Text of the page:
In these verses, Paul uses what we might call “law language.” In verse 2, Paul opposes the law of the Spirit of life against the law of Sin and Death. Some commentators say that the law of sin and death is the old mosaic law, but that misses Paul’s point. The Law of the OT was not evil or bad, it was just ineffective in the struggle to conquer Sin. We need the Law, the Torah, because the law shows us what sin is, but the law does not empower us to overcome sin. Paul sees this war going on, and for those who follow “The law of Sin and Death,” it is a lost war. They know the law but they do not have the power to keep it, so they lose. Paul refers to this war in the last verses of chapter 7: “So I find it to be a law that when I want to do what is good, evil lies close at hand. For I delight in the law of God, in my inmost self, but I see in my members another law at war with the law of my mind, making me captive to the law of sin that dwells in my members” (7:21-23).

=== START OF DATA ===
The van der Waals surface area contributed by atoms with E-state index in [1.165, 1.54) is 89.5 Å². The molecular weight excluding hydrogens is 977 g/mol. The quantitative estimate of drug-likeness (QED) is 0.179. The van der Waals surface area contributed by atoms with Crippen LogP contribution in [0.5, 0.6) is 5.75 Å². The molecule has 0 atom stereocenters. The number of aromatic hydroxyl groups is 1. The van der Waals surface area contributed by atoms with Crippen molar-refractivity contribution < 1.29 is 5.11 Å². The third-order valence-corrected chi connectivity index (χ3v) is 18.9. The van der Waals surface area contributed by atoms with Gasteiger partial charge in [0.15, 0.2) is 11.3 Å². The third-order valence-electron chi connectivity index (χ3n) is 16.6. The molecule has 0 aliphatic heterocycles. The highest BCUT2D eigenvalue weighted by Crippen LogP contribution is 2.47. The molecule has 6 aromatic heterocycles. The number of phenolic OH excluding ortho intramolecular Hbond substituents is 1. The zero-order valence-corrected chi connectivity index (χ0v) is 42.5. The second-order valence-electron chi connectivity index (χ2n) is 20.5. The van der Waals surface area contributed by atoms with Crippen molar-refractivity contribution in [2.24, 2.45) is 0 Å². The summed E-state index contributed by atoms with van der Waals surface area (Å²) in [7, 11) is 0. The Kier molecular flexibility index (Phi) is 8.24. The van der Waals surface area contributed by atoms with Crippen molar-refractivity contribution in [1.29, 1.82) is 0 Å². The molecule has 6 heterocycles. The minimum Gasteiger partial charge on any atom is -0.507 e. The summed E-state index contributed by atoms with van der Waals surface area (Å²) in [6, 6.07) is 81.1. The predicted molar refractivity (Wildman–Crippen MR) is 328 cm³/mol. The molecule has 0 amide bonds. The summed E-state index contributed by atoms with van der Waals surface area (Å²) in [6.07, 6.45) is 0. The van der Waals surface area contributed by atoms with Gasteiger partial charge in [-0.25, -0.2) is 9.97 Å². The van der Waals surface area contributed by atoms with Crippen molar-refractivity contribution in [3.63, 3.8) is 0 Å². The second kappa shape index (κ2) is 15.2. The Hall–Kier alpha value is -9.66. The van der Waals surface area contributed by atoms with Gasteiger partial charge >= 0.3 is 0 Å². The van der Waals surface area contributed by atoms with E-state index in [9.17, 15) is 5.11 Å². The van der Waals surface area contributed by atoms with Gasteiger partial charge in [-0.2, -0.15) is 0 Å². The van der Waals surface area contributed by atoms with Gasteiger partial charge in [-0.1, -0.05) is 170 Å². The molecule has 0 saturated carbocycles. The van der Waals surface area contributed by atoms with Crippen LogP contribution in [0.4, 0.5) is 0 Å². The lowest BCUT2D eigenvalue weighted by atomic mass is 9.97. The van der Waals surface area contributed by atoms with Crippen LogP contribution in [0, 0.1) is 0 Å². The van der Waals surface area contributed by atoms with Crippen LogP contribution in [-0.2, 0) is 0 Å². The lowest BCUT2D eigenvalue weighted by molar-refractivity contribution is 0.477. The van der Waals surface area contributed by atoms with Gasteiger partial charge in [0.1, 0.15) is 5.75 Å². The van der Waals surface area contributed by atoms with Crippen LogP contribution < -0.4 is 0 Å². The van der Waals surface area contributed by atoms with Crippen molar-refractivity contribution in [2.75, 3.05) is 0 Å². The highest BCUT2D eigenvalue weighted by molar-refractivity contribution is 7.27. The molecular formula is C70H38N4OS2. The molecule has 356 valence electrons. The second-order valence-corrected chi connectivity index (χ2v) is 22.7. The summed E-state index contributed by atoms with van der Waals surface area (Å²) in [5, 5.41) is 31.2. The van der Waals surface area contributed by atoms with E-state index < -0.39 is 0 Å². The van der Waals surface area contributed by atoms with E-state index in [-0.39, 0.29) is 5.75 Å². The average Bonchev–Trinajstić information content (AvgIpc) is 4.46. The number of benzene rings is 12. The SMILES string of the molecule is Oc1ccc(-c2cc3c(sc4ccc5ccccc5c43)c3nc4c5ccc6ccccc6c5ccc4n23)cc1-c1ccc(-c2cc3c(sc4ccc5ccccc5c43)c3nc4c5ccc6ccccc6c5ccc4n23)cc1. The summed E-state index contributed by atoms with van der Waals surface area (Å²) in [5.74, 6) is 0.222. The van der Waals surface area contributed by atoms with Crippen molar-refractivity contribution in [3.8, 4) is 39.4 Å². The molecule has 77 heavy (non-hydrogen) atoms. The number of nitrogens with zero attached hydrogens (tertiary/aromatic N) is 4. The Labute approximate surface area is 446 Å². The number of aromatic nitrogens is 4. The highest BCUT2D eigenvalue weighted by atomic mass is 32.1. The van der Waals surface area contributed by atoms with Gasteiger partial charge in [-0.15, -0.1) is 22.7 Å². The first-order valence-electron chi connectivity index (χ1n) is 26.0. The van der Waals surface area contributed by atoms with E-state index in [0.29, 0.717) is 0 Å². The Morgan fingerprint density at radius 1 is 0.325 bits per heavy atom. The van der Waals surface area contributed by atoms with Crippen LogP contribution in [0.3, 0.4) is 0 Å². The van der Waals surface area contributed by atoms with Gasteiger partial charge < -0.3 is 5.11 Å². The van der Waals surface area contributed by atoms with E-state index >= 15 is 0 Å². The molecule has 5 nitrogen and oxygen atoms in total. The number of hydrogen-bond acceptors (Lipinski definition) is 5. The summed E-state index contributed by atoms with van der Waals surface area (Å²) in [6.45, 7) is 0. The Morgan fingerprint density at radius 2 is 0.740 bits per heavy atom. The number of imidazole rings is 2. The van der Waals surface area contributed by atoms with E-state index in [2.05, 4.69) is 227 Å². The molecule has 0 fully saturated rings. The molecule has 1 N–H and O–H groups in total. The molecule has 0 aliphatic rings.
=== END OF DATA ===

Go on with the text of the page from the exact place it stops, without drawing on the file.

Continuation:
The law of sin and death then is a failed solution to the problem of sin. So our next question is what is “the law of the Spirit of life”? Paul explains a little in 8:3b-4: “He condemned sin in the flesh, in order that the righteous requirement of the law might be fulfilled in us, who walk not according to the flesh but according to the Spirit.”